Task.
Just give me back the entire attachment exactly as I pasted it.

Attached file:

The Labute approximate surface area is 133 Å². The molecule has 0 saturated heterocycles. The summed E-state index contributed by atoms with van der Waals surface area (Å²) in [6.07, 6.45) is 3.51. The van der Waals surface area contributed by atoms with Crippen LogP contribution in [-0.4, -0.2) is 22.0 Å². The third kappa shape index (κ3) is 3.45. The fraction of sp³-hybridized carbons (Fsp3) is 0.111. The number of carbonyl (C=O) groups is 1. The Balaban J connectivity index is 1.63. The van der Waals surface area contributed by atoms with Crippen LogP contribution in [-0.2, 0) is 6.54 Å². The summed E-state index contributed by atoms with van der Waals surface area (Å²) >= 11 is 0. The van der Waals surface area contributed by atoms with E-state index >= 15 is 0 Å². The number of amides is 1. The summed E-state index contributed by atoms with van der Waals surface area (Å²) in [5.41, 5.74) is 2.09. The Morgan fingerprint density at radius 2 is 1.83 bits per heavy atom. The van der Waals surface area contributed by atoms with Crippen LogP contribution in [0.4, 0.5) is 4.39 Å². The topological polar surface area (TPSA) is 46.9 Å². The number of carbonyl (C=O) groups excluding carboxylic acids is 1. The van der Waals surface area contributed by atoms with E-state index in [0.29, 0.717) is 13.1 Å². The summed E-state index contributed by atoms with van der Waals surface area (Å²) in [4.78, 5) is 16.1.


The Labute approximate surface area is 133 Å². The molecule has 0 saturated heterocycles. The summed E-state index contributed by atoms with van der Waals surface area (Å²) in [6.07, 6.45) is 3.51. The van der Waals surface area contributed by atoms with Crippen LogP contribution in [-0.4, -0.2) is 22.0 Å². The third kappa shape index (κ3) is 3.45. The fraction of sp³-hybridized carbons (Fsp3) is 0.111. The number of carbonyl (C=O) groups is 1. The Balaban J connectivity index is 1.63. The van der Waals surface area contributed by atoms with Crippen LogP contribution in [-0.2, 0) is 6.54 Å². The summed E-state index contributed by atoms with van der Waals surface area (Å²) >= 11 is 0. The van der Waals surface area contributed by atoms with E-state index >= 15 is 0 Å². The number of amides is 1. The summed E-state index contributed by atoms with van der Waals surface area (Å²) in [5.41, 5.74) is 2.09. The Morgan fingerprint density at radius 2 is 1.83 bits per heavy atom. The van der Waals surface area contributed by atoms with Crippen LogP contribution in [0.4, 0.5) is 4.39 Å². The topological polar surface area (TPSA) is 46.9 Å². The number of carbonyl (C=O) groups excluding carboxylic acids is 1. The van der Waals surface area contributed by atoms with E-state index in [0.29, 0.717) is 13.1 Å². The summed E-state index contributed by atoms with van der Waals surface area (Å²) in [4.78, 5) is 16.1.